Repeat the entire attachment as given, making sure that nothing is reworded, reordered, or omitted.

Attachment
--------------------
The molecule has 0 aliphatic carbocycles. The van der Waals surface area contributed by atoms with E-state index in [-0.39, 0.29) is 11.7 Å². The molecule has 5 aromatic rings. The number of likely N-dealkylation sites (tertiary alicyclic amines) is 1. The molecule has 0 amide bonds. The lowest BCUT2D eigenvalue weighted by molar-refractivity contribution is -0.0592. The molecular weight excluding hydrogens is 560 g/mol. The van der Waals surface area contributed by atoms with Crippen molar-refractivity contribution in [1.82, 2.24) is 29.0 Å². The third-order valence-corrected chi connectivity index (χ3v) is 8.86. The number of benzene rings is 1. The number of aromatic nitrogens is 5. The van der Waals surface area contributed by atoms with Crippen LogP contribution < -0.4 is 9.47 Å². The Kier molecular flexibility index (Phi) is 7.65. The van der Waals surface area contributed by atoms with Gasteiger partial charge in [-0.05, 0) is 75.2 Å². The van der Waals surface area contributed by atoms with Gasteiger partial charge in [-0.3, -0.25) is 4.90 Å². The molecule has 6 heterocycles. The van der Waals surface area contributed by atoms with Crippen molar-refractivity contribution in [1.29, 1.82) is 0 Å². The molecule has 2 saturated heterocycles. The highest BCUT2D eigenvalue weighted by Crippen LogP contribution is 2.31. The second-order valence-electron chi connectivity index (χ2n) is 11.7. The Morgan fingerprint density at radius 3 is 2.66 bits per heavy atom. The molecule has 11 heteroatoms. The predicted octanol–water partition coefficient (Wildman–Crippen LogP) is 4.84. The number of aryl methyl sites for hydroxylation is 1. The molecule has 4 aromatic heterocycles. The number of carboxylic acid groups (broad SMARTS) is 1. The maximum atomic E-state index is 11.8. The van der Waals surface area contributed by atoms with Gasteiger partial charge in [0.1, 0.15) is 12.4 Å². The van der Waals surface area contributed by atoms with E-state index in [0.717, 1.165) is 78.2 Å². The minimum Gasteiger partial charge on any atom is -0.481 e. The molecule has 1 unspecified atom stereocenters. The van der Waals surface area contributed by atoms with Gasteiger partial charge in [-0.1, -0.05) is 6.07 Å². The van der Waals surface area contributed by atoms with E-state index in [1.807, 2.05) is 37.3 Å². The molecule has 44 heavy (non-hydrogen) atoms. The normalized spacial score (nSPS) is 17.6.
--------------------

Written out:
The molecule has 0 aliphatic carbocycles. The van der Waals surface area contributed by atoms with E-state index in [-0.39, 0.29) is 11.7 Å². The molecule has 5 aromatic rings. The number of likely N-dealkylation sites (tertiary alicyclic amines) is 1. The molecule has 0 amide bonds. The lowest BCUT2D eigenvalue weighted by molar-refractivity contribution is -0.0592. The molecular weight excluding hydrogens is 560 g/mol. The van der Waals surface area contributed by atoms with Crippen molar-refractivity contribution in [1.82, 2.24) is 29.0 Å². The third-order valence-corrected chi connectivity index (χ3v) is 8.86. The number of benzene rings is 1. The number of aromatic nitrogens is 5. The van der Waals surface area contributed by atoms with Crippen LogP contribution < -0.4 is 9.47 Å². The Kier molecular flexibility index (Phi) is 7.65. The van der Waals surface area contributed by atoms with Gasteiger partial charge in [-0.05, 0) is 75.2 Å². The van der Waals surface area contributed by atoms with Gasteiger partial charge in [-0.3, -0.25) is 4.90 Å². The molecule has 6 heterocycles. The van der Waals surface area contributed by atoms with Crippen molar-refractivity contribution in [1.29, 1.82) is 0 Å². The molecule has 2 saturated heterocycles. The highest BCUT2D eigenvalue weighted by Crippen LogP contribution is 2.31. The second-order valence-electron chi connectivity index (χ2n) is 11.7. The Morgan fingerprint density at radius 3 is 2.66 bits per heavy atom. The molecule has 11 heteroatoms. The predicted octanol–water partition coefficient (Wildman–Crippen LogP) is 4.84. The number of aryl methyl sites for hydroxylation is 1. The molecule has 4 aromatic heterocycles. The number of carboxylic acid groups (broad SMARTS) is 1. The maximum atomic E-state index is 11.8. The van der Waals surface area contributed by atoms with Gasteiger partial charge in [0.1, 0.15) is 12.4 Å². The van der Waals surface area contributed by atoms with E-state index in [0.717, 1.165) is 78.2 Å². The minimum Gasteiger partial charge on any atom is -0.481 e. The molecule has 1 unspecified atom stereocenters. The van der Waals surface area contributed by atoms with Gasteiger partial charge in [-0.1, -0.05) is 6.07 Å². The van der Waals surface area contributed by atoms with E-state index in [1.807, 2.05) is 37.3 Å². The molecule has 44 heavy (non-hydrogen) atoms. The normalized spacial score (nSPS) is 17.6.